What is it about hotel rooms? For most of us it's just a bed in a place we don't call home but for some the room key is a licence to liberate their inner werewolf. Sober, family-minded execs, lawyers, police, even public servants are all capable of breaking bad, as underlined by the Canberra bureaucrat who engaged in sexual gymnastics with a bar find in a Nowra motel when a glass light fitting fell on her, causing lacerations and psychological trauma for which she claimed workers' comp.
When it comes to hotel room delinquency, the shining stars of the entertainment world set the bar at a height few of us will ever reach. Keith Richards once tossed a TV set out a tenth storey window of the Hyatt West Hollywood in Los Angeles, Lindsay Lohan trashed her suite in New York's Union Square W Hotel to the value of $50,000 while Charlie Sheen threw furniture against walls and demolished a chandelier in a drunken, cocaine-fuelled bender while a porn star cowered in the bathroom of his room at The Plaza in New York.
See also: How to be a better hotel guest
Here are 10 things you should never do in a hotel room.
Cook. Hot water for those instant noodles, absolutely fine, but you cannot toast muffins on an iron, the kettle was not designed for poaching fish sous vide or frankfurters and the frozen pizza from the convenience store down the road will not morph into a delicious mass of salami and stringy mozzarella when blasted with the hair dryer on its hottest setting.
Open the window and lean out. "Hey come over here and look at all those people down below, they look just like ants…" Do you want to be remembered this way? Because these could be your last words. By accident more often than intent, people fall out of hotel windows. Ditto for leaning on the window itself, or sitting on a balcony railing nursing your third mojito with one hand while gesturing to friends with a cigarette in the other.
Steal the towels, the bed linen, the curtains, the television. The little bottles of shampoo and conditioner, the towelling slippers, go ahead, knock yourself out, but everything else stays. Items that have been famously lifted from hotel rooms include monsoon shower heads, toilet seats, a marble fireplace and hundreds of televisions. There are security cameras everywhere in hotels these days and the front desk has your credit card – at least if they're smart they do, and that's just one more reason why most hotels won't let you check in with a debit card. Retribution might be a slow train but it will come your way.
Fake out the minibar. Availing yourself of the miniature whiskey bottles and refilling them with weak tea is not okay. Likewise puncturing the Coke can from the bottom and draining the contents, or slitting open the Toblerone and cunningly reassembling it to make it look like an intact, untampered item – until someone picks it up.
Smoke. If your room says "No Smoking" that's not health advice, it's a fact. Hotels take a dim view of smokers who break the rule. Although the smell might not seem obvious to a smoker, eau de cigarette lingers and it's not pleasant. You might get away with it if you have a few sly puffs in the bathroom with the extractor fan on but if you get caught the charge for housekeeping to de-pong the room can run to over $100.
Smuggle in an animal. People do this all the time. Especially in motels where you might park at a distance and never have to sneak your four-footed beast past reception. In the US, where the licensing of companion animals has become a racket, hotels are disinclined to refuse entry to patrons accompanied by their so-called emotional support animals since it's implied that a person deprived of such company might commit an unreasonable act. Such as pulling out an AK-47 and slaughtering the front-desk staff, or litigate. The list of companion animals that Americans have brought into their hotel rooms includes a boa constrictor, a miniature horse and a Vietnamese pot-bellied pig.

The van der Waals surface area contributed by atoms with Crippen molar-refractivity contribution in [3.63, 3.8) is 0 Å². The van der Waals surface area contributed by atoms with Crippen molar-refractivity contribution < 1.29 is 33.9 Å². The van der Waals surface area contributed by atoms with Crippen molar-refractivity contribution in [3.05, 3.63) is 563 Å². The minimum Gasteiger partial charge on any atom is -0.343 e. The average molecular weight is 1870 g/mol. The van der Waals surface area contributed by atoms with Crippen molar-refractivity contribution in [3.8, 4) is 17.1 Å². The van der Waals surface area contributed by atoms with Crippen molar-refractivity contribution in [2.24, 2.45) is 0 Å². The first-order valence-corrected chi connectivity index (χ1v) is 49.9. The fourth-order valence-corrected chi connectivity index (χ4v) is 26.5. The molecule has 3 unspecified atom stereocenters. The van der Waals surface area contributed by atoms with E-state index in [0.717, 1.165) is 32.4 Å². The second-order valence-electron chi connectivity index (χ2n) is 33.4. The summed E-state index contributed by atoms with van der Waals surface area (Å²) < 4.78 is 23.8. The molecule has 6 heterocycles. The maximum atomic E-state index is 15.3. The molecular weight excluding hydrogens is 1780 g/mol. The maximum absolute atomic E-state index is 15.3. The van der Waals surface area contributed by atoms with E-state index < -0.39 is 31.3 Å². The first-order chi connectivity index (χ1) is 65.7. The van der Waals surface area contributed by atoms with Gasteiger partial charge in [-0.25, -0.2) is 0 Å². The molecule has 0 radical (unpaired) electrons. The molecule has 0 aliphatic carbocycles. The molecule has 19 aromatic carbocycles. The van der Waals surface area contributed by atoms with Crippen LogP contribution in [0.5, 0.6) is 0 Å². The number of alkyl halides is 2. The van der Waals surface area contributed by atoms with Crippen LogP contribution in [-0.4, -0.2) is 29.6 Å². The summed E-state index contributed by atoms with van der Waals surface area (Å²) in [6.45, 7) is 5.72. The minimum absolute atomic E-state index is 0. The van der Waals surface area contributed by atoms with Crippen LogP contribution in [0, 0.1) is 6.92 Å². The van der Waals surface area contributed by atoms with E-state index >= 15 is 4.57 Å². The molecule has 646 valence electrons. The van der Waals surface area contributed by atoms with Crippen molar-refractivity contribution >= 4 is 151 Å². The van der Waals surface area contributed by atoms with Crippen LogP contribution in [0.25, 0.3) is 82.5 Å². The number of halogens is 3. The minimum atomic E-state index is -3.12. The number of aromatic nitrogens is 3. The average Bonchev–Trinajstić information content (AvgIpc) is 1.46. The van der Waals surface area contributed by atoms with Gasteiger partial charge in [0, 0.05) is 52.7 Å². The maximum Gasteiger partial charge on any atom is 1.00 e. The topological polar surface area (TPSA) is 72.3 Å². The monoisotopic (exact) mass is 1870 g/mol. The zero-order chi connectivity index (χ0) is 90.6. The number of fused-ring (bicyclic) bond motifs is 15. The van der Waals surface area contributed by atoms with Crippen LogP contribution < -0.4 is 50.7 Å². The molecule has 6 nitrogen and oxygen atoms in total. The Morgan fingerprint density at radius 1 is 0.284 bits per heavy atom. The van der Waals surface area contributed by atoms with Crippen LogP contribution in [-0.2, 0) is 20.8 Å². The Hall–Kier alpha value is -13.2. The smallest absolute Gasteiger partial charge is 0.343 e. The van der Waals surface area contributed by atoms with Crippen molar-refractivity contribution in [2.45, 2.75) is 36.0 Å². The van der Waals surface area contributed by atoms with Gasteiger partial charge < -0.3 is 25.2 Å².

Engage in sex in front of an open fire. Open fires and glowing electrical heaters in general demand caution, and caution will be totally lost when you're stoking another kind of fire. A hotelier with several small, cosy old-fashioned guestrooms once told me he was puzzled when a woman was still in her room way past check-out time, with a lingering smell of burning, until she 'fessed up. She and her partner had been dancing the horizontal tango in front of their open fire when the doona burst into flames. He'd been driving around town all morning looking for a replacement.
Drape wet laundry items on the balcony. There's every possibility that you'll say sayonara to your smalls. The mother of a friend once did this in her Hong Kong hotel and left her underwear out to dry overnight. In the morning they'd disappeared but when she went down to breakfast she noticed several diners looking up in an amused way and there were her knickers, spread out on the glass roof of the dining room.
Read any list of things not to do in a hotel that tells you that your room's TV remote is a viral cesspool, never to drink from the glasses in your room because who knows what they were cleaned with or – heaven forbid – touch the light switch with your naked hand. Same goes for those who would have you turn back the sheets to look for bedbugs, or warn against sleeping on the quilt because you know what goes down there. Any germophobic dispensing such advice should be permanently locked into a bio-hazard suit.
Die. Not as uncommon as you might think. Hapless hotel staff will most likely be traumatised in ways beyond imagining.
See also: World's best hotels for 2016 named